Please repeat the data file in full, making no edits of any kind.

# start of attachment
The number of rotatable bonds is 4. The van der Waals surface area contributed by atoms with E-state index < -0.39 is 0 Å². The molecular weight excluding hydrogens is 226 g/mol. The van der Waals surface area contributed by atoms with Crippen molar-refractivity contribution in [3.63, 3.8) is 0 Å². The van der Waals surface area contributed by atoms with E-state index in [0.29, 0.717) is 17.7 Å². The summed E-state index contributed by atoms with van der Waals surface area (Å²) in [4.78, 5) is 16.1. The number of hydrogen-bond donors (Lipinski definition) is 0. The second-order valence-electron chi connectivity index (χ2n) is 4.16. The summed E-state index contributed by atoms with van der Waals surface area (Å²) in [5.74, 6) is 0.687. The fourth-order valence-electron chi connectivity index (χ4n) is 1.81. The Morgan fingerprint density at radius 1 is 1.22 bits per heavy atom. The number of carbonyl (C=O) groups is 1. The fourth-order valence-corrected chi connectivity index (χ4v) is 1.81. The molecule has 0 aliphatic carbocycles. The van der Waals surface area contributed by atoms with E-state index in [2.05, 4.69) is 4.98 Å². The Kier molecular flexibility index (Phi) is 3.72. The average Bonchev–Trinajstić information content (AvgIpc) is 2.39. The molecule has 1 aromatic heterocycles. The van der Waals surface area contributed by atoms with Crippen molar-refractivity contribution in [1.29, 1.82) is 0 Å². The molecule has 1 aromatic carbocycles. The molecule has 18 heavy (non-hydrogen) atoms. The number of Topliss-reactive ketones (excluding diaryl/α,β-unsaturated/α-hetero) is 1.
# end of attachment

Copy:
The number of rotatable bonds is 4. The van der Waals surface area contributed by atoms with E-state index < -0.39 is 0 Å². The molecular weight excluding hydrogens is 226 g/mol. The van der Waals surface area contributed by atoms with Crippen molar-refractivity contribution in [3.63, 3.8) is 0 Å². The van der Waals surface area contributed by atoms with E-state index in [0.29, 0.717) is 17.7 Å². The summed E-state index contributed by atoms with van der Waals surface area (Å²) in [4.78, 5) is 16.1. The number of hydrogen-bond donors (Lipinski definition) is 0. The second-order valence-electron chi connectivity index (χ2n) is 4.16. The summed E-state index contributed by atoms with van der Waals surface area (Å²) in [5.74, 6) is 0.687. The fourth-order valence-electron chi connectivity index (χ4n) is 1.81. The Morgan fingerprint density at radius 1 is 1.22 bits per heavy atom. The number of carbonyl (C=O) groups is 1. The fourth-order valence-corrected chi connectivity index (χ4v) is 1.81. The molecule has 0 aliphatic carbocycles. The van der Waals surface area contributed by atoms with E-state index in [2.05, 4.69) is 4.98 Å². The Kier molecular flexibility index (Phi) is 3.72. The average Bonchev–Trinajstić information content (AvgIpc) is 2.39. The molecule has 1 aromatic heterocycles. The van der Waals surface area contributed by atoms with Crippen molar-refractivity contribution in [1.29, 1.82) is 0 Å². The molecule has 1 aromatic carbocycles. The molecule has 18 heavy (non-hydrogen) atoms. The number of Topliss-reactive ketones (excluding diaryl/α,β-unsaturated/α-hetero) is 1.